Next Saturday British heavyweight boxer Anthony Joshua takes on the Kiwi Joseph Parker at Cardiff’s Principality Stadium. Joshua is feted for his 11th-round stoppage of Wladimir Klitschko last April. That thrilling fight, during which both men were knocked down to the canvas, was watched by 90,000 spectators at Wembley. No wonder there is such great anticipation for the challenge between him and Parker. Tickets for the match range from £40 to £2,000. Armchair enthusiasts can watch it on Sky Sports for £20.
Boxing is one of the last refuges in our post-liberal Puritan society where men are still allowed to be men. It showcases the best of masculinity – power, determination, courage, strength and tactical thinking. This ancient sport is strictly regulated via the Queensberry Rules. Anyone with innate talent can learn to box. Expensive equipment is not a requisite. Boxing is an aspirational career for working-class boys stuck in poverty and adversity. And it is my favourite sport to watch.
I enjoy seeing a match unfold and finding out who succeeds working on the inside and who has the best jab and strongest jaw. I admire the sheer grit it takes for boxers to develop their extraordinary muscle memory and fitness. Boxing is a purist sport.
But if feminists get their way, boxing will be consigned to the dustbin of ‘sexist’ history. Leading the lobbying for female sport to be given equal exposure in the media is the government-funded Women’s Sports Trust.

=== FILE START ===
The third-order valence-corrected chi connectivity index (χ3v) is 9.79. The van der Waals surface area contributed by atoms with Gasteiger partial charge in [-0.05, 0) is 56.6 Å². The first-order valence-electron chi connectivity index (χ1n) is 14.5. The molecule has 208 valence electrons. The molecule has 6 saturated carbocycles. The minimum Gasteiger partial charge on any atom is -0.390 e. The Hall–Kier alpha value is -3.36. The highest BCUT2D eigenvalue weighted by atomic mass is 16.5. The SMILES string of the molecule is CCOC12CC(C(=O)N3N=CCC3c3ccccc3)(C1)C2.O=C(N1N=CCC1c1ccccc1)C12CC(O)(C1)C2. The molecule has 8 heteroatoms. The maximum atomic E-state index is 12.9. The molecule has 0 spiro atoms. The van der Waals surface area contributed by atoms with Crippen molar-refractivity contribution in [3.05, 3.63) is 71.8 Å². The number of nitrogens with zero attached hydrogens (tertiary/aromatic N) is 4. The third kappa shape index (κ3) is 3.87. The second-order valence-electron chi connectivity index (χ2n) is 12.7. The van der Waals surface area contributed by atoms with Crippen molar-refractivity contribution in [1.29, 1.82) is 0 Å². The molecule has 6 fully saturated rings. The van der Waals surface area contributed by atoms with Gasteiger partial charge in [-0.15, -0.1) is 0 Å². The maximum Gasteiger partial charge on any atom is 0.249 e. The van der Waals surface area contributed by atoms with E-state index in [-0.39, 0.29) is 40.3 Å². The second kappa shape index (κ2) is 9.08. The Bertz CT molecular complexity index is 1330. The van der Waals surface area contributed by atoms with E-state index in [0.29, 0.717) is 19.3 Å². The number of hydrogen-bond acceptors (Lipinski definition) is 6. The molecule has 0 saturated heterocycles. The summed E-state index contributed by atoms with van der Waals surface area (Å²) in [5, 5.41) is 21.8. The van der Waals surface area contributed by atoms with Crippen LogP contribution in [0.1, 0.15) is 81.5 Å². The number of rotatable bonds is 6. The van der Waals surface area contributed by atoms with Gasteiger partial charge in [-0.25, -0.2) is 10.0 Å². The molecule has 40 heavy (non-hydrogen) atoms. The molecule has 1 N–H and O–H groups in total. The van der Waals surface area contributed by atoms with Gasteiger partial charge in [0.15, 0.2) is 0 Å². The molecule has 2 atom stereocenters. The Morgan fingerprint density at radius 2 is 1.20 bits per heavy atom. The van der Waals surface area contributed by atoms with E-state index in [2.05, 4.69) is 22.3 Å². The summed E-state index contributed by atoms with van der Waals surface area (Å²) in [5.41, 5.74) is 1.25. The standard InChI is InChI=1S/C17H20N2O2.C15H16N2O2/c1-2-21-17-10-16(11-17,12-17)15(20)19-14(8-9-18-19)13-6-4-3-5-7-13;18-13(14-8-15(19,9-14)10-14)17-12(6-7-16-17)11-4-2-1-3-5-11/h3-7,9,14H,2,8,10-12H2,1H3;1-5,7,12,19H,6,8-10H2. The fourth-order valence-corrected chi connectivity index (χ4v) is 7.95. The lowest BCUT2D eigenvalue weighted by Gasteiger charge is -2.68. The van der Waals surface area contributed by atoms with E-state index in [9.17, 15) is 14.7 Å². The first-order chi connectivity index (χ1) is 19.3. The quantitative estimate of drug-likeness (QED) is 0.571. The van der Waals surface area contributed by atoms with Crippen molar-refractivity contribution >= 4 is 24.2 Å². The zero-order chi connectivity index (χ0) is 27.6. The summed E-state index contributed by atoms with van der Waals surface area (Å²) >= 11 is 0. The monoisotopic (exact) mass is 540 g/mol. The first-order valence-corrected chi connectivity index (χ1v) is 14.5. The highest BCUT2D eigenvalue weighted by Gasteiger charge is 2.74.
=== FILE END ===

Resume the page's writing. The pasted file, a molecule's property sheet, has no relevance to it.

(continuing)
Women’s boxing does not draw the same numbers and interest as men’s boxing. Yet mirthless feminists are determined to suck all the joy out of life by promoting female boxing to the point of tedium. Working-class boys will yet again be sidelined and the rest of us fans will be forced to watch a watered-down version of a sport which is truly only at its best when men do it.
Feminists have declared war on men and masculinity so it is unsurprising that the most male of sports, boxing, is on their hit-list. They judge everything according to their narcissistic ideology, no matter what the collateral damage.
The popularity of boxing among both sexes shows that sport cannot be socially engineered despite the machinations of feminists and other assorted liberal elite. Boxing fans just want to watch real men show off their skills without it being ruined by interfering identity-politics-obsessed harridans.
So next Saturday I will be watching, and appreciating, two disciplined and hardworking men and hoping that feminists fail in their attempts to legislate male boxing off our screens. Feminists must stay away from one of the last bastions where men can be men and women can admire them for being just that.